The sudden explosion of Initial Coin Offerings (ICOs) has taken the world by storm. In 2017, ICO fundraising totalled an astonishing $6.8 billion. In the process, fortunes have been made. And, as is the nature of the world of crypto, fortunes have been lost.
If you are looking towards making your own ICO investment, it is important to make the transaction as much investment, and as little gamble, as possible. Given the relatively nascent stage of cryptocurrency regulation, that is very much up to your own market and product research. In this article, we provide a short overview of the ICO investment process, highlighting what you can do to avoid unnecessary financial risk.
An ICO Investment at a Glance
ICOs are, essentially, an offer to the public to buy a new crypto coin. This might seem obvious, but many investors don’t stop long enough to carefully consider this basic question: what are you buying?
Unlike stocks, which reflect ownership rights to the company in question, crypto coins represent some utility or asset. As utility, the coin is valuable within the particular network created by the company that issues it. As an asset, the coin valuable only insofar as the market values it. And eventually, that long term value depends upon utility as well.
Long story short: investing in crypto is necessarily an investment in the underlying value, and the underlying economic rationale, of the coin in question. Many investors buy coins with the purpose of reselling them in the short term for profit. This is a more unpredictable and inherently dangerous game, but one that might be worth your while. However, the best way to play that game will also be to understand the underlying value of coins – that is the most reliable to way to know if a particular coin will appreciate in value over time. In other words: do your own market and product research.
Step 1: Stay on Top of New and Upcoming ICOs
There are several prominent online resources to help you stay informed about upcoming ICOs. Some of these are ICO watchlist, top ICO list, and ICO Alert. Another great option to stay on top of ICO news is to set Google alerts for yourself, and to get involved in online communities where members discuss upcoming and past ICOs.
Step 2: Do Your Due Diligence
As the first section of this article emphasized, this is the most important part of the ICO investment process. Here are a few important steps to take to ensure that the new crypto coin to be issued will be worth your investment.
First, scrutinize the white paper and evaluate use cases. If there are no use cases, be very skeptical. Based on what you read and learn, ask yourself whether you understand the underlying value of the coin in question. Does it have potential real world value in the future? Do you understand the underlying economics? Remember, you are essentially investing in that value, not in a number of coins.
Check the project’s minimum viable product (MVP) and determine whether the MVP demonstrates the team’s ability to execute. Even the most brilliant idea is worth nothing if the team has not been able to translate that idea into a workable product.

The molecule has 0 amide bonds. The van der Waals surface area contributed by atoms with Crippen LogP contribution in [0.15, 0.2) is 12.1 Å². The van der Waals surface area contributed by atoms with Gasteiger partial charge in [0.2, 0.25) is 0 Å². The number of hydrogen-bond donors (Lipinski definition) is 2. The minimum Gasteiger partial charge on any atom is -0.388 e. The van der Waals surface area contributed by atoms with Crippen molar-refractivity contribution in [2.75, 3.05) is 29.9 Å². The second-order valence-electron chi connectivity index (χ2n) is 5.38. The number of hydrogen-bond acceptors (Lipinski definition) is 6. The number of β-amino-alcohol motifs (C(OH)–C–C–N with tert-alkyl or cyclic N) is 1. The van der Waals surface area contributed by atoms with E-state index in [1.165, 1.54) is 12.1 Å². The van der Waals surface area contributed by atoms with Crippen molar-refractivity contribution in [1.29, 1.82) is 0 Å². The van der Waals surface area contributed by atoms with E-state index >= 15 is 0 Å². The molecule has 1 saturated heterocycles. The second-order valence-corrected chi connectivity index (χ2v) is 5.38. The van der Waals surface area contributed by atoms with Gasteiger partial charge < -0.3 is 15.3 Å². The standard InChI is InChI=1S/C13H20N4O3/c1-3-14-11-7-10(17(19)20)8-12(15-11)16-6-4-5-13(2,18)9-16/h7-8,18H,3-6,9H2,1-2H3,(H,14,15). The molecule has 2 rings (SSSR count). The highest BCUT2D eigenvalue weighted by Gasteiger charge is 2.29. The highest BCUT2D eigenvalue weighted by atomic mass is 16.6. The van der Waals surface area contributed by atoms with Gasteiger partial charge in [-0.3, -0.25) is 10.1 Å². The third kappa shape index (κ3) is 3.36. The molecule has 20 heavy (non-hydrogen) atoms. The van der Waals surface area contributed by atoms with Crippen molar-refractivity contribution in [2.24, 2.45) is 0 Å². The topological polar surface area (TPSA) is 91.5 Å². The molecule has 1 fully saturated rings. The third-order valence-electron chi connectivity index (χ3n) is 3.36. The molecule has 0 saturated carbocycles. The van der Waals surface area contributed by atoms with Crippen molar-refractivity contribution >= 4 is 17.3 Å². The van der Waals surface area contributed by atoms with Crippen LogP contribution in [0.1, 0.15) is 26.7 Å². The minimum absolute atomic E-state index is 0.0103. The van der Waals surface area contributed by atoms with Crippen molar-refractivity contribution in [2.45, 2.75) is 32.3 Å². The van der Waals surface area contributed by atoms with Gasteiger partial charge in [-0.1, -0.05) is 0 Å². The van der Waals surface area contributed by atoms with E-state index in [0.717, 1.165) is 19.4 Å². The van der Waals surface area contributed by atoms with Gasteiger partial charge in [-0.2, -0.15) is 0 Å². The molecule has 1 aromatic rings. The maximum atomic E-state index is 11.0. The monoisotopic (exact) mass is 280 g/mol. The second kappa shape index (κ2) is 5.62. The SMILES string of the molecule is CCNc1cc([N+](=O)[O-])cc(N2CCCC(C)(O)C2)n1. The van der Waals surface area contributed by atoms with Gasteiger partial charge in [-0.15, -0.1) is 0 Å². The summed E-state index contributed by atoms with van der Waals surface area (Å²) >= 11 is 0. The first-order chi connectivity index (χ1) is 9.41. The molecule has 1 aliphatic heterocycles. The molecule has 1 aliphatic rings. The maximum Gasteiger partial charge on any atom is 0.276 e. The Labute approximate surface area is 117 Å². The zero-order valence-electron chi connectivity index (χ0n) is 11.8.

Find out of there are competitors for the product, and if so – investigate to see whether the coin you want to invest in, has a competitive advantage. That advantage may simply be a first mover advantage, which can be significant. It is not necessarily enough to ensure the value of the coin you are looking to purchase, however. Be critical.
Finally, investigate the team behind the ICO. What is their background and experience? How much information is available on them? Do you trust them to create the value they are promising?
If you have completed your own due diligence process and you feel confident in the ICO investment, the rest of the process is fairly easy.
Step 3: Buy Ethereum or Bitcoin
Most ICOs do not accept fiat in exchange for new coins. In most cases, you are required to invest in the ICO with Ethereum. There are cases where Bitcoin is also accepted. If you do not own either of these coins, you should use an exchange that allows you to purchase Ethereum or Bitcoin for fiat – Coinbase is the largest of these.
Step 4: Get a safe, offline wallet for your coins
To invest in an ICO, you will have to send your Ethereum to the company in question, and they will send the coin you are buying back to your wallet. This transaction is fairly simple and intuitive: you will only need your own wallet address as well as theirs. The first step, however, is to get a wallet that is safe. Coinbase keeps your private keys online, and is therefore fairly vulnerable from a security standpoint. Getting an offline wallet should be your first step. There are many options out there, for example Exodus.
Step 5: Follow the ICO Instructions
The company should provide fairly detailed and (hopefully) easy-to-follow instructions for their ICO. Usually, the process involves a simple transaction between digital wallets as described above. Depending on the circumstances surrounding the ICO, the company might have to ask more information about you (so-called Know Your Customer or “KYC” processes). This is done if required by securities law, and generally means that the company has registered the ICO with the Securities and Exchange Commission – a good sign.
Hire a Cryptocurrency Lawyer Today
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